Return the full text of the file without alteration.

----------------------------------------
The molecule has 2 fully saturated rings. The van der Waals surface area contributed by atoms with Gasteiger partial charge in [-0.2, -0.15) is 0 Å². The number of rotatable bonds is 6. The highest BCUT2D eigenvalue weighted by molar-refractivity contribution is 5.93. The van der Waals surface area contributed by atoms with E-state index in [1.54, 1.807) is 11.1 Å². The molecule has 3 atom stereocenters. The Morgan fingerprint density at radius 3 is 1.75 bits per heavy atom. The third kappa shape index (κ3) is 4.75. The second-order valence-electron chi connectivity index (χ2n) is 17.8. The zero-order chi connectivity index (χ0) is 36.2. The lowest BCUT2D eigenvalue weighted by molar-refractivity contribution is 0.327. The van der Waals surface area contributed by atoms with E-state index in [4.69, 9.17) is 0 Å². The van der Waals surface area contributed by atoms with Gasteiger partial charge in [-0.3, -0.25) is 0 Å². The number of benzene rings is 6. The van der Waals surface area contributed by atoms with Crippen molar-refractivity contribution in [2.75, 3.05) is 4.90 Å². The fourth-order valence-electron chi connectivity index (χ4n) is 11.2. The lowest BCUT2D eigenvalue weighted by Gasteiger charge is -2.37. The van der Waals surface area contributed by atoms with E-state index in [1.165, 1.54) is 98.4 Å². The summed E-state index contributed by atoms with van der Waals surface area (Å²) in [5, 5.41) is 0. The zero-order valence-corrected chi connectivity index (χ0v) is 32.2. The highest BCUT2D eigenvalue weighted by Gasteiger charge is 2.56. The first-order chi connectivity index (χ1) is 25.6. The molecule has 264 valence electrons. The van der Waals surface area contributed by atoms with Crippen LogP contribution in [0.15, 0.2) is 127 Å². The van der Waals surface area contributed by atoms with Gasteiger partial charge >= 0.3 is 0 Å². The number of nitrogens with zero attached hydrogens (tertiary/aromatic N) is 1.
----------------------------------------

The molecule has 2 fully saturated rings. The van der Waals surface area contributed by atoms with Gasteiger partial charge in [-0.2, -0.15) is 0 Å². The number of rotatable bonds is 6. The highest BCUT2D eigenvalue weighted by molar-refractivity contribution is 5.93. The van der Waals surface area contributed by atoms with E-state index in [1.54, 1.807) is 11.1 Å². The molecule has 3 atom stereocenters. The Morgan fingerprint density at radius 3 is 1.75 bits per heavy atom. The third kappa shape index (κ3) is 4.75. The second-order valence-electron chi connectivity index (χ2n) is 17.8. The zero-order chi connectivity index (χ0) is 36.2. The lowest BCUT2D eigenvalue weighted by molar-refractivity contribution is 0.327. The van der Waals surface area contributed by atoms with E-state index in [4.69, 9.17) is 0 Å². The van der Waals surface area contributed by atoms with Gasteiger partial charge in [-0.3, -0.25) is 0 Å². The number of benzene rings is 6. The van der Waals surface area contributed by atoms with Crippen molar-refractivity contribution in [2.75, 3.05) is 4.90 Å². The fourth-order valence-electron chi connectivity index (χ4n) is 11.2. The lowest BCUT2D eigenvalue weighted by Gasteiger charge is -2.37. The van der Waals surface area contributed by atoms with E-state index in [1.165, 1.54) is 98.4 Å². The summed E-state index contributed by atoms with van der Waals surface area (Å²) in [5, 5.41) is 0. The zero-order valence-corrected chi connectivity index (χ0v) is 32.2. The highest BCUT2D eigenvalue weighted by Gasteiger charge is 2.56. The first-order chi connectivity index (χ1) is 25.6. The molecule has 264 valence electrons. The van der Waals surface area contributed by atoms with Crippen LogP contribution in [0.15, 0.2) is 127 Å². The van der Waals surface area contributed by atoms with Gasteiger partial charge >= 0.3 is 0 Å². The number of nitrogens with zero attached hydrogens (tertiary/aromatic N) is 1.